Clive.....I suggest that you check out this website: Ken Rockwell - Click on the What's New link, and scroll down to the Holiday Recommendations link. Better yet, simply click on the Recommended Cameras link on the top left of the page. There you will find his opinions about lots of cameras, including a few consumer point and shoot digitals. You can also search his site to see what other cameras that might interest you that he has written about.

There is lots of info contained on his site, so be prepared to spend some time reading. I know Ken (he is a neighbor), and we belong to the same photo club. I like him, and respect his opinions. See if you like what he says, and if his reviews make sense to you. He takes no free equipment from manufacturers, so he is not beholden to anyone. He makes money off donations people make thru Paypal on his website, so he says what he thinks, without worrying about offending any manufacturers.

I usually use professional Nikon digital equipment, but sometimes, I like the ease of a simple piece of equipment, like the Sony DSC-F717 that I purchased about 5 years ago. Took the shot of the Pinehurst with the Sony.....

Good luck!

Nathan

 
Posts: 50 | Location: Vista, Calfornia USA | Registered: June 01, 2006
Site Administrator
IHC Life Member
Picture of Phillip Sanchez
posted
Great site Nathan. Thanks for sharing. Smile
 
Posts: 4975 | Location: North Georgia Mountains in the U.S.A. | Registered: March 31, 2006
posted
Great site Nathan... I really appreciate your
sharing!

bernie levine
 
Posts: 43 | Location: Cincinnati, Ohio USA | Registered: October 04, 2005
IHC Life Member
posted
I use a Fuji S9600 - which will focus very close indeed, to about 1 cm - at which point it is impossible to take a picture because the camera casts a shadow on the subject !

Anyway a good versatile camera which can use cheap Compact Flash memory cards and regular size AA batteries.

Dan.
 
Posts: 423 | Location: West Walton, United Kingdom | Registered: November 16, 2005
IHC Life Member
Picture of David Abbe
posted
The Canon S400 should be available "used" for under $100.00 and (again) is very easy to download into this site's very restricted picture density. It works best (as all do) with natural sunlight. These pics I took (hand-held, but minitripod helps in macro w no flash) right next to my computer minutes ago in Flourescent lighting. Most important is that each image is well below 100k bytes, and therefore easily loadable to Chap. 185 stie

 
Posts: 6492 | Location: Southern California in the USA | Registered: July 19, 2007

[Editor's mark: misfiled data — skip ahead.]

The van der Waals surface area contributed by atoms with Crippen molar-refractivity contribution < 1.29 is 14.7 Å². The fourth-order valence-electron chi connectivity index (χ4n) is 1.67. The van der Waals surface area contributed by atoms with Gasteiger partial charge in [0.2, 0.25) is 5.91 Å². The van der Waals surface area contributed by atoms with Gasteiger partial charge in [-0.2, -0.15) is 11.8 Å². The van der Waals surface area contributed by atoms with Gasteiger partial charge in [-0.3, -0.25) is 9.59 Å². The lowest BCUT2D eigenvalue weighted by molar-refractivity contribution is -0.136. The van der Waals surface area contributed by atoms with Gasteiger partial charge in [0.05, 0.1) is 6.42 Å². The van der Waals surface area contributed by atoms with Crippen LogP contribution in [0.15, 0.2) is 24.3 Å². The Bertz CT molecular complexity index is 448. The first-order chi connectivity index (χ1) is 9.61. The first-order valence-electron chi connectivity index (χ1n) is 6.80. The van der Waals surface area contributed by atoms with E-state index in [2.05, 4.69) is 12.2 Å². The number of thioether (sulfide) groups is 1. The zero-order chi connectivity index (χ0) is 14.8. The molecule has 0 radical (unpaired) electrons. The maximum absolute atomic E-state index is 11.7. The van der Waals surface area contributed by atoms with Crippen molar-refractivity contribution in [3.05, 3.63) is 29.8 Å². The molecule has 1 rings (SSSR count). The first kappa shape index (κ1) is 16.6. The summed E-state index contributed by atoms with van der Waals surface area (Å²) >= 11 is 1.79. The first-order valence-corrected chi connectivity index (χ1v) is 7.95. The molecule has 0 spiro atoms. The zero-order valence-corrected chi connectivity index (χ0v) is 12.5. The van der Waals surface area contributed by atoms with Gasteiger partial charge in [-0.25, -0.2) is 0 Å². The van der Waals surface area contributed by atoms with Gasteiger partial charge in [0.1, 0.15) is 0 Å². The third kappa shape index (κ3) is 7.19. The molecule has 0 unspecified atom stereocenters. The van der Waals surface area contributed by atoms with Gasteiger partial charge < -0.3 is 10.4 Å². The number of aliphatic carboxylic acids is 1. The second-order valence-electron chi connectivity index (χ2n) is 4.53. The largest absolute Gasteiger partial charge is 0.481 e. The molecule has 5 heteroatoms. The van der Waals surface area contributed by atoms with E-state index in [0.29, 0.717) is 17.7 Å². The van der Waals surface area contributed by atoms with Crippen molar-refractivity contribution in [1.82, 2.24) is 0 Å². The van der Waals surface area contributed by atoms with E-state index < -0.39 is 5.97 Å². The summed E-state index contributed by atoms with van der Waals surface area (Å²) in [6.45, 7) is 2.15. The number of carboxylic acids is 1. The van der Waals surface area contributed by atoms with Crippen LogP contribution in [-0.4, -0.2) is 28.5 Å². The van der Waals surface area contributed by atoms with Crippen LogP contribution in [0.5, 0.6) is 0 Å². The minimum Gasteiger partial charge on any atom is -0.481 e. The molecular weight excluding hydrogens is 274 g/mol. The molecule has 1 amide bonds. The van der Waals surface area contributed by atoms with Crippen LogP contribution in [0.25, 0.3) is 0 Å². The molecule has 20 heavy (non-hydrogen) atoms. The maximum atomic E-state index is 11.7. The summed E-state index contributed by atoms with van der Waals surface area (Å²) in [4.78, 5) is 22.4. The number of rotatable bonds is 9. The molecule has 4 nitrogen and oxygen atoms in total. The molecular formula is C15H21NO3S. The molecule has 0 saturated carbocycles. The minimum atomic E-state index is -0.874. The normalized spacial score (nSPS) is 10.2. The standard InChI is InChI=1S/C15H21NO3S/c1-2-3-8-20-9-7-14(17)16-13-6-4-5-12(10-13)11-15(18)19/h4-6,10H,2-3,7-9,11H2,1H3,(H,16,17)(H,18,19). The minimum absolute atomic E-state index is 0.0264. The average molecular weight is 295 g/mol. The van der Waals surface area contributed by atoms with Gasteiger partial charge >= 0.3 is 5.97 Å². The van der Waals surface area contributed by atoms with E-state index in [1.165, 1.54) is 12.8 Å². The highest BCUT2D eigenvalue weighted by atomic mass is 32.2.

IHC Life Member
Picture of David Abbe
posted
A large Elgin Pocket

 
Posts: 6492 | Location: Southern California in the USA | Registered: July 19, 2007
IHC Life Member
Picture of David Abbe
posted
An older Waltham Gilded

 
Posts: 6492 | Location: Southern California in the USA | Registered: July 19, 2007
IHC Life Member
Picture of David Abbe
posted
The Seiko Movement at 28 kBytes (I accidently "mirror imaged it while cropping this one) Roll Eyes

 
Posts: 6492 | Location: Southern California in the USA | Registered: July 19, 2007
Picture of Donald Evans
posted
There is no bad advice given here. The web sites are great with plenty of good clues. I have been trying to take pictures that just come near some I have seen posted. I have made a discovery that will help after you decide which camera to get. After being spurred to look into which camera I should trade for to get good macros, I decided to get my Canon SD300 Digital ELPH book out. No matter what camera you get, you'll never get the most out of it unless you take the time to "READ THE MANUAL"! I honestly feel I have a new camera. Thanks for starting this thread. It's just another good thing about 185.

Don Evans
 
Posts: 18 | Location: Willis, Texas in the USA | Registered: April 05, 2008
IHC Life Member
Moderator
Picture of Donald Trumble
posted
All these are excellent points, maybe the best one of all being when Donald Evans realized he did not need a new camera but only needed to "READ THE MANUAL" for his existing camera! Smile Most digital cameras have a macro setting, often a little flower on the screen, but it must be selected in order to function.

There is an IHC185 Forum titled "How to Photograph Your Watches and Clocks" with helpful information and related links. So, look into that and yes "READ THE MANUAL" for your camera!

Don
 
Posts: 504 | Location: Pennsylvania in the USA | Registered: April 02, 2005
IHC Member 179
E. Howard Expert
Picture of Harold Visser
posted
I've been using an old, now obsolete Nikon Cool Pix 995, it's only 4.2 pixels, but has a great macro setting, I can go as close as 3/4 inch. here is a shot of an Accutron I just sold on Ebay
Harold

 
Posts: 352 | Location: Scottsdale, Arizona USA | Registered: November 25, 2002